By Dr. Perla Rodriguez, principal of Echo Shaw Elementary School in the Forest Grove School District.

Forest Grove is one of two districts selected to participate in Early School Success, Children’s Institute’s newest initiative connecting preschool and elementary school instruction. 

I am extremely proud to serve as the principal of Echo Shaw Elementary School, especially because our school was the first in our school district to offer an aligned preschool program staffed with our very own teachers and assistants. Our school is a full dual language school with a goal of creating bilingual and bi-cultural children. And though we are a Title I school with over 85 percent of our students qualifying for free or reduced lunch, we are rich in culture and learning.

Using federal funds, we had offered full day kindergarten for several years. However, we struggled to meet the challenge of “school readiness” even with a full day program. When we began our preschool program, we thought it would be an academic boost for our students. What we quickly learned was that we had the entire idea of what “school readiness” really entails all wrong!

This is our seventh year with a preschool program. Our first cohort of students are now in fifth grade! And while the families of our students often thank us for the program, we are the ones that should be thanking them for allowing us the opportunity to learn with their children. We are learning to adapt our school to the developmental needs of our students, rather than expecting our students to fit a dated model of early kindergarten.

For example, two years ago we had a student in our preschool program we could not figure out. He displayed behaviors that were explosive at times. His disposition would switch quickly and with little warning he would have huge blow outs that none of us could explain. After exhausting all the reasons that we could think of, I thought we would have to chalk it up to parents that were spoiling their son. (I will add something here about poor parents! School systems always blame them when we can’t get it right.) Right before throwing in the towel, our district’s occupational therapist and behavior specialist agreed to observe him.

We learned that he wasn’t a spoiled little boy. He displayed behaviors consistent with sensory sensitivity and he was easily overwhelmed by input. His inability to filter the input led to his impulsivity. With the support of the occupational therapist and behavior specialist, we learned about the importance of multiple sensory breaks, and about deep pressure activities. We were also reminded that children do not come to school with the tools that are required for working with other children. We need to teach children how to be part of a group.

I know for a fact that had our first experience with this student been in kindergarten, we would have had him referred to our special education program. He is now thriving in first grade and was recently recognized as the student of the month in his classroom for being “polite.” There was nothing wrong with him. We were the problem. Our lack of knowledge about how his 4-year-old brain worked was the problem. I think about him a lot and feel deep gratitude for the learning that took place while he was in our preschool. The greatest lesson was that one size does not fit all.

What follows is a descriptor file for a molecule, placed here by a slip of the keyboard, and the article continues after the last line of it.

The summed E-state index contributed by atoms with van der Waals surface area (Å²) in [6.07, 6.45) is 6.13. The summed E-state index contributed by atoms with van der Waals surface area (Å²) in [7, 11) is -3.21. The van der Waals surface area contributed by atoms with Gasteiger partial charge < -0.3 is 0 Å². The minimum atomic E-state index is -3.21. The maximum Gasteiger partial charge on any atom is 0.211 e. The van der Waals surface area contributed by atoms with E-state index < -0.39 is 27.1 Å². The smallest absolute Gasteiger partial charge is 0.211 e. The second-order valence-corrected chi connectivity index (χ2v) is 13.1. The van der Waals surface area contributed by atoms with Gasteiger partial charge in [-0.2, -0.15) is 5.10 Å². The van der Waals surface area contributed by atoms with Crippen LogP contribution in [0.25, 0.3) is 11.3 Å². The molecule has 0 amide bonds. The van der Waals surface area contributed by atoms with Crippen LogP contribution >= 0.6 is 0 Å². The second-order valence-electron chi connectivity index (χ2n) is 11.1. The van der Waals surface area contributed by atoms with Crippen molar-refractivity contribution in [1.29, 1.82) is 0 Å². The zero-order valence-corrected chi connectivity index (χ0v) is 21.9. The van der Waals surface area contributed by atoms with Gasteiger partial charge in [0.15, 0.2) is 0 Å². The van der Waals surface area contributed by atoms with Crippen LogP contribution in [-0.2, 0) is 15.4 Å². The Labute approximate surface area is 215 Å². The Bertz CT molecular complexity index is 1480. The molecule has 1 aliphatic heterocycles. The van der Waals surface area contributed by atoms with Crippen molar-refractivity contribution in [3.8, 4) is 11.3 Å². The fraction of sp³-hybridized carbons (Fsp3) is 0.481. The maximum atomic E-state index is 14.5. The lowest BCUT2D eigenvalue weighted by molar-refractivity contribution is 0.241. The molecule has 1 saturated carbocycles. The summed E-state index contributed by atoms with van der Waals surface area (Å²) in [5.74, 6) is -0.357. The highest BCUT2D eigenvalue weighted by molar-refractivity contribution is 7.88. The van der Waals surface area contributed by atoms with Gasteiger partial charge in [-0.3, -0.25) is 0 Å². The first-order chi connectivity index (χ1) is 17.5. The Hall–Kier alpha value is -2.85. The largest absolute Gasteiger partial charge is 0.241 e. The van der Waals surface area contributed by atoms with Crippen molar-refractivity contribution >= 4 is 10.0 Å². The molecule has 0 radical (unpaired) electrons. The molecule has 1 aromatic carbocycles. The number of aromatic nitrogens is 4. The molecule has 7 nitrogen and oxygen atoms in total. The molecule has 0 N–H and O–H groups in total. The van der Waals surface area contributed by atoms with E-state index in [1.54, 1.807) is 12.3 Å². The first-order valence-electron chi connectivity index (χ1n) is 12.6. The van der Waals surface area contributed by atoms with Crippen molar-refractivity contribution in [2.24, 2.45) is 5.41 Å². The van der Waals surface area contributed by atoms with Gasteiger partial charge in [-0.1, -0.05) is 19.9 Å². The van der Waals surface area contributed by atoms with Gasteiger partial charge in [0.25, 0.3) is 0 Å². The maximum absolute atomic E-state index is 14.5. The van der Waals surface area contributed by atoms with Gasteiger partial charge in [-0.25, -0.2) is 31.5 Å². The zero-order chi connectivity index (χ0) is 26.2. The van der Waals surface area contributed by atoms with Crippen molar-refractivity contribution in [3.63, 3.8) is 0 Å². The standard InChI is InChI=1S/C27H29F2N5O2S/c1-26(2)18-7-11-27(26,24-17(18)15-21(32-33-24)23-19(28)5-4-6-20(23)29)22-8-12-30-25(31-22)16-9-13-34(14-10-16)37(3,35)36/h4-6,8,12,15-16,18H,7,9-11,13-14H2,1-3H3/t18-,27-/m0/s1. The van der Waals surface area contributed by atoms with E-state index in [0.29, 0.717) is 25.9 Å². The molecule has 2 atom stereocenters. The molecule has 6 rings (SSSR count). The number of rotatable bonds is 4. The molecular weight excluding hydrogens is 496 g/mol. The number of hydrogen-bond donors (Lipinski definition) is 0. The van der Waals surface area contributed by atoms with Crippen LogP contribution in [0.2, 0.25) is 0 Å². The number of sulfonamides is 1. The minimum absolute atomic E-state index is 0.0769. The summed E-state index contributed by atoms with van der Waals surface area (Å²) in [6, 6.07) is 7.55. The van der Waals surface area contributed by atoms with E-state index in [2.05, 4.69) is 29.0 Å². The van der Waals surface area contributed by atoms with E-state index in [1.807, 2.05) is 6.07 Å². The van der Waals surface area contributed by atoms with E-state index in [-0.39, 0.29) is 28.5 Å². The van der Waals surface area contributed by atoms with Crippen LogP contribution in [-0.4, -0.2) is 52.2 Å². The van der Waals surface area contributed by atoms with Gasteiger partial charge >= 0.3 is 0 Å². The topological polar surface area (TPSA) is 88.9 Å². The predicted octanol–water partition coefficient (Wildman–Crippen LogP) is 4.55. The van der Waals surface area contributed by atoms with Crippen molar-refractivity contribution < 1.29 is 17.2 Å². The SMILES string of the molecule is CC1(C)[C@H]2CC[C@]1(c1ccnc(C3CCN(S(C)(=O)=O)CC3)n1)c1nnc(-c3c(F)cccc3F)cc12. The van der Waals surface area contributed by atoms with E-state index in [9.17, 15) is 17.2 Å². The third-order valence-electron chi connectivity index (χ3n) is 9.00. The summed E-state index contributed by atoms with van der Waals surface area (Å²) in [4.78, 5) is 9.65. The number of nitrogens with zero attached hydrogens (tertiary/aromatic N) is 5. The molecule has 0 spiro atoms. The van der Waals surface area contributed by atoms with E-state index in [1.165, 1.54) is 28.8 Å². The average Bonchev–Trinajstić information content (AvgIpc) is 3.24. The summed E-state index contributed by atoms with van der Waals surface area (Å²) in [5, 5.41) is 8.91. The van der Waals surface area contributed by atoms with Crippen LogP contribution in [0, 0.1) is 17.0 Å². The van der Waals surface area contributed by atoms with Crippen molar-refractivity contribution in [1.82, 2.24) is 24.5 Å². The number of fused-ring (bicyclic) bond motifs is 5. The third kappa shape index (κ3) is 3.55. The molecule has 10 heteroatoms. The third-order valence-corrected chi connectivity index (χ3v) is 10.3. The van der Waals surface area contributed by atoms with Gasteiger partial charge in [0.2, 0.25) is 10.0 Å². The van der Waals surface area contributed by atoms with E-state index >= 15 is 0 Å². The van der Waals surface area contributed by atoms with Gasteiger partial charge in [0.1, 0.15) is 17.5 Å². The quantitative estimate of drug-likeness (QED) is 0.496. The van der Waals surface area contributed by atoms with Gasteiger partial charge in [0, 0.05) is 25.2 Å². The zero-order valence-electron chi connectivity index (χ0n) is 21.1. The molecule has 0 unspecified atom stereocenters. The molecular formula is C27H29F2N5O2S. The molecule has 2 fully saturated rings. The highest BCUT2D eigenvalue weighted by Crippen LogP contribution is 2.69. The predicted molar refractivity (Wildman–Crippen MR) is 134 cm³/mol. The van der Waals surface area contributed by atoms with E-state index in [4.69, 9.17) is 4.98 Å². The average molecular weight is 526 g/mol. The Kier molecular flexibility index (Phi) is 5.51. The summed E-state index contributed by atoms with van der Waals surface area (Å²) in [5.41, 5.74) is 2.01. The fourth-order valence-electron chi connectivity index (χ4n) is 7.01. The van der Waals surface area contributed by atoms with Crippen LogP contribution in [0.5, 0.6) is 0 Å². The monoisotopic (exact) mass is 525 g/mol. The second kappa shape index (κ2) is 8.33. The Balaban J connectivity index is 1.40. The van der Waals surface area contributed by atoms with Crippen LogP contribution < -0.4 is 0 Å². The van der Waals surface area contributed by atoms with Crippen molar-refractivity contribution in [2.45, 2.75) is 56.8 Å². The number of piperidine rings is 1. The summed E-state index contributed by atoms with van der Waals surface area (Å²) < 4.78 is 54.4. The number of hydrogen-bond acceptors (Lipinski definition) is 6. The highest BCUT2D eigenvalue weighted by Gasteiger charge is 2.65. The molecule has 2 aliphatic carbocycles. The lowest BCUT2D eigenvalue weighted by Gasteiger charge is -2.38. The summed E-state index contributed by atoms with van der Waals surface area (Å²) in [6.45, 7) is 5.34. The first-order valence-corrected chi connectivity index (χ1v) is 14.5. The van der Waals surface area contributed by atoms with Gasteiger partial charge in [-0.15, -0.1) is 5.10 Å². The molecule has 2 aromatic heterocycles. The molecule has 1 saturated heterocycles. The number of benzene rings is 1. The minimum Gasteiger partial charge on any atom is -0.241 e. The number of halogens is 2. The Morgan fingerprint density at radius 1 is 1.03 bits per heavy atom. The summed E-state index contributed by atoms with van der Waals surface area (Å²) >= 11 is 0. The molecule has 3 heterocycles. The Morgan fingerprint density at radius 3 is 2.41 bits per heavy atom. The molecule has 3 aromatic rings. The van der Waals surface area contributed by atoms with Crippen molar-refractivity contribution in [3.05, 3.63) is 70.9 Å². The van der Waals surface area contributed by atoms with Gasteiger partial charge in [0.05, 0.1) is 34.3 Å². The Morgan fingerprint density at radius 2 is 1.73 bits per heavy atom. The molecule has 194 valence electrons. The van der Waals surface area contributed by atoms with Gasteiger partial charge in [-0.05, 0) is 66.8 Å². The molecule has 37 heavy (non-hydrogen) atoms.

Over the past seven years we have begun to shift our thinking. We began our preschool by looking at K–12 and mapping backward from there. I want to reverse that. I want to take what works in preschool and look forward, to use what we learn from preschool to transform what happens in K–12. Why is the kindergarten and elementary school system not built to support students the way preschool does? I still care very much about academic outcomes. But I’m learning that if we can meet the needs of our students, beginning with their basic developmental needs, then academic success follows.

My goal is no longer to make a preschool program that fits into our current K–12 system. We need to change our system to fit with what we are learning from preschool experience. This is what Early School Success will help us do and I am so excited to see where it will take us.

Two months into the school year, we are already benefiting from our collaboration with Children’s Institute. Children’s Institute helped us launch our school year with professional development for our district’s preschool through first-grade teachers: three hours of learning about early childhood education, with our early childhood educators! Our teachers are amazing, hard-working, loving, and determined individuals whom our school system has failed. We have assumed teachers need constant training strictly on the mechanics of teaching content; we’ve overlooked the need for shared learning on early childhood development.
Children at Forest Grove Elementary School. 

After the professional development session, a 21-year veteran teacher said, “The training validated what I’ve often thought about young children. My only regret is that I didn’t get this professional development when I was a first-year teacher.”

Our school staff is energized and so am I! We are ready to learn more and to do things differently—in a way that nurtures and supports the natural development of our students. There is no magic wand for success in kindergarten and beyond. But with the help of Children’s Institute and Early School Success, I know we are on the cusp of transformational change.

Originally delivered as a speech at Children’s Institute’s “Advocacy in Action” dinner, October 10, 2019

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